1 Sárospataki Füzetek
2 A KIADVÁNY SZERZŐI/AUTHORS: A. Molnár Ferenc Bolvári-Takács Gábor Csohány János Csorba Dávid Doedens, Jacob J. T. Enghy Sándor Houwelingen, P. H. R. van Keresztes Hajnalka Kónya Péter Oszlánszki Éva R. Várkonyi Ágnes Sawyer, Frank Szatmári Emília Miskolci Egyetem, Miskolc Magyar Táncművészeti Főiskola, Budapest Debrecen Nyíregyházi Főiskola, Nyíregyháza Sárospataki Református Teológiai Akadémia, Sárospatak Sárospataki Református Teológiai Akadémia, Sárospatak Theologische Universiteit van de Gereformeerde Kerken in Nederland, Kampen, Hollandia KGRE Nagykőrösi Tanítóképző Főiskolai Kara, Nagykőrös Eperjesi Egyetem, Eperjes, Szlovákia Miskolci Egyetem, Miskolc Magyar Tudományos Akadémia, Budapest Sárospataki Református Teológiai Akadémia, Sárospatak Sárospataki Református Kollégium Gimnáziuma, Sárospatak KIADJA: A Sárospataki Református Teológiai Akadémia FELELŐS KIADÓ/PUBLISHER: Kádár Ferenc SZERKESZTŐBIZOTTSÁG/EDITORIAL BOARD: elnöke/ Editor-in-Chief: Dienes Dénes A. Molnár Ferenc (Miskolc) Buzogány Dezső (Cluj/Kolozsvár) Petrőczi Éva (Budapest) Börzsönyi József (Sárospatak) Enghy Sándor (Sárospatak Frank Sawyer (Sárospatak) Kádár Ferenc (Sárospatak) Győri István (Sárospatak) Szerkesztők/Editors: Füsti-Molnár Szilveszter (Sárospatak) Rácsok Gabriella (Sárospatak) NYELVI LEKTOR: Kovács Józsefné TÖRDELTE: Rácsok Gabriella BORÍTÓTERV: Rácsok András KÉSZÜLT: A Kapitális Nyomdában, Debrecen ÜGYVEZETŐ IGAZGATÓ: Kapusi József ISSN Szerkesztőség címe: Sárospataki Református Teológiai Akadémia 3950 Sárospatak, Rákóczi út 1.; Tel/Fax: ; PÉLDÁNYONKÉNTI ÁRA: 500 Ft ÉVES ELŐFIZETÉSI DÍJ: 2000Ft
3 TARTALOM OKTASS, HOGY ÉLJEK! Enghy Sándor A Sárospataki Református Teológiai Akadémia karácsonya Christmas at the Sárospatak Reformed Theological Academy TANULMÁNYOK Houwelingen, P. H. R. van Paradise Motifs in the Book of Revelation Édenkert-motívumok a Jelenések könyvében Doedens, Jacob J. T. Ígéretre hangolt remény Messiási ígéretek és ezek beteljesedése Hope Tuned to Promise Messianic Promises and their Fulfilment Kónya Péter Szlovák reformátusok a században Slovak Reformed People in the 17th-18th Centuries Sawyer, Frank Kierkegaard a flag in the winds of change Kierkegaard zászló a változások szelében KÖZLEMÉNY Keresztes Hajnalka Zwingli liturgiája Liturgie Zwinglis Csohány János Rákóczi családi portrék A. Molnár Ferenc Oszlánszki Éva Family Portraits of the Rákóczis A Szenci Molnár Albert fordította zsoltárok szöveghagyományának kérdéséhez On the Question of the Textual Tradition of the Psalms Translated by Albert Szenci Molnár R. Várkonyi Ágnes Comenius a nemzetek tanítója The Teacher of the Nations Bolvári-Takács Gábor Harsányi István akadémiai tagajánlása, 1928 István Harsányi s Recommendation for the Hungarian Academy of Sciences Membership in 1928 Szatmári Emília Csorba Dávid Bibliaiskola és laikus kántorképző Sárospatakon között Bible School and Lay Cantor Training in Sárospatak between 1949 and 1951 A reformáció aktualitása The Timeliness of the Reformation
5 Oktass, hogy éljek!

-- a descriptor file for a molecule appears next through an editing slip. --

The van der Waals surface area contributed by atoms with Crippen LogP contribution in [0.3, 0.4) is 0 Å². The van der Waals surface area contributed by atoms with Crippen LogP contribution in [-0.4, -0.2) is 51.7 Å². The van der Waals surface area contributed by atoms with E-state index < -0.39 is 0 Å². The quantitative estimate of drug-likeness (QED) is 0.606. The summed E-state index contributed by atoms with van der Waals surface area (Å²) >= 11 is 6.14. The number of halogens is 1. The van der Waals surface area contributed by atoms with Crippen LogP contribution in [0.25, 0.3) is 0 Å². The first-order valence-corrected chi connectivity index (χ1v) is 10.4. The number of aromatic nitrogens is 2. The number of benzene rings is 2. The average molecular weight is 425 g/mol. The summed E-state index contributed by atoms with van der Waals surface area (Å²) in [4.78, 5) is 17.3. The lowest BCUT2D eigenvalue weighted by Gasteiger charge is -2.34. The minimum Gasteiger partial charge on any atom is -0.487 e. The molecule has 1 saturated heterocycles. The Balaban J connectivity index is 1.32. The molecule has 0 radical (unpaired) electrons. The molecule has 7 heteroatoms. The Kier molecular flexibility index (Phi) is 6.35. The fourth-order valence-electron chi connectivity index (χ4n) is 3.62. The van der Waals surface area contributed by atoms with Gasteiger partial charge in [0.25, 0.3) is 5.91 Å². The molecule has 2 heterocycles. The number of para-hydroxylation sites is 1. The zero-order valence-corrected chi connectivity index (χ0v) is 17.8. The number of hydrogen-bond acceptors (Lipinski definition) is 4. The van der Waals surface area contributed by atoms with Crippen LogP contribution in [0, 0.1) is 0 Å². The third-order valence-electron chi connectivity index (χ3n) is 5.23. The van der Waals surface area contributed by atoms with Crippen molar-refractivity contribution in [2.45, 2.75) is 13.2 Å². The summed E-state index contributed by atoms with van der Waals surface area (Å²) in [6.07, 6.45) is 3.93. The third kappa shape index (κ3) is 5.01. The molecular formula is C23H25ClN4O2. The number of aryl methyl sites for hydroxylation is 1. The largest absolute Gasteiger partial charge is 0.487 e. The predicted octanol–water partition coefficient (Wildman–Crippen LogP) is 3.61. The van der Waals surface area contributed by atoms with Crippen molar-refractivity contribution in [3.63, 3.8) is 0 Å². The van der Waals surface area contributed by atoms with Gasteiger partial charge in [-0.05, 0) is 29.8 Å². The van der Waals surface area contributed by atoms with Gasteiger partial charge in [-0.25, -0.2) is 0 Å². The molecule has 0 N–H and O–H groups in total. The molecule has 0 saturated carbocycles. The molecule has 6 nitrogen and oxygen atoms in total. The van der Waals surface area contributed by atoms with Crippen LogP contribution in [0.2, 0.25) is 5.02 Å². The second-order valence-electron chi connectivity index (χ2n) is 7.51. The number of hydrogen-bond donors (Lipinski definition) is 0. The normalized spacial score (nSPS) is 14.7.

7 Enghy Sándor A Sárospataki Református Teológiai Akadémia karácsonya E bben az ártalmatlannak látszó mondatban három evangélium van. Az egyik, hogy van Sárospataki Református Teológiai Akadémia. A mai gazdasági viszonyok között ez csoda, ha ez nem is tűnik annak. Persze tele vagyunk olyan dolgokkal, amelyek természetesek, aztán egyszer csak kiderül, sokszor amikor nincs, hogy milyen nagy volt, amíg volt. Nem is beszélve azokról az emberekről, akiket szeretünk. A karácsony ténye is evangélium. Az volt az első karácsonykor is. Hiszen nem olyan természetes az, hogy Isten szereti ezt a világot és próbálkozik vele. Annyi csalódás után. Mi is erre szoktunk hivatkozni, amikor kapcsolatainkban feladjuk, és megvonjuk szeretetünket valakitől. Egy válás sem lenne a történelemben, ha nem így gondolkodnánk. De nem természetes az sem, hogy a Sárospataki Református Teológiai Akadémiának van karácsonya. Az első karácsony is hiába volt sokak számára. Nem mindenki vette a lapot. Ezek közé tarozik Heródes is, akinek hiába volt karácsony, nem óhajtott örülni Jézus születése tényének. Bizony a történet nagy tanulsága, hogy ahol Isten szeretete, karácsony lényege nem tölti be az ember életét, mert nem értette meg azt, ott pusztul az élet. Ennek jeleként kellett Heródes karácsony-értelmezése miatt (Mt 2,1-18) a betlehemi gyermekeknek meghalniuk. A Sárospataki Református Teológiai Akadémiának azért lehet karácsonya, mert itt értjük karácsony lényegét, Isten szeretetét. Ezt tanulmányozzuk, ebben mélyedünk el, ennek hirdetésére készülünk. Nagy baj lenne, ha nem így értelmeznénk a Sárospataki Református Teológiai Akadémiát, önmagunkat, karácsonyt. Ha nem ezt ábrázolná ki az ünnep, amelyet mi is megünneplünk, mielőtt legációra küldjük hallgatóinkat. Az előbb említett történet azonban gondolkodóba ejt. Amikor Heródes a napkeletről érkező bölcsek kérdezősködését meghallja, mozgásba lendül. A zsidók királyának születése az ő királyságára nézve veszélyes lehetett, hiszen maga vér szerint nem volt zsidó, és nem tudhatta, mikor lobban lángra a nacionalizmus tüze, ami trónjába kerülhet. Heródes biztosra akart menni, ezért hívatta össze a nép valamennyi főpapját, írástudóját, hogy megkérdezze tőlük, hol kell megszületnie a Krisztusnak. Szakemberektől tudja meg a választ: A júdeai Betlehemben, mert így írta meg a próféta. Heródesnek, a szakma kiválóságaival együtt, elég információja volt Jézus születéséről ahhoz, hogy imádja Őt. Nem véletlen olvassuk itt a szövegben kétszer is az Isten imádata, az előtte való leborulás terminus technicus-át, mely szerint a 2011/4 Sárospataki Füzetek 7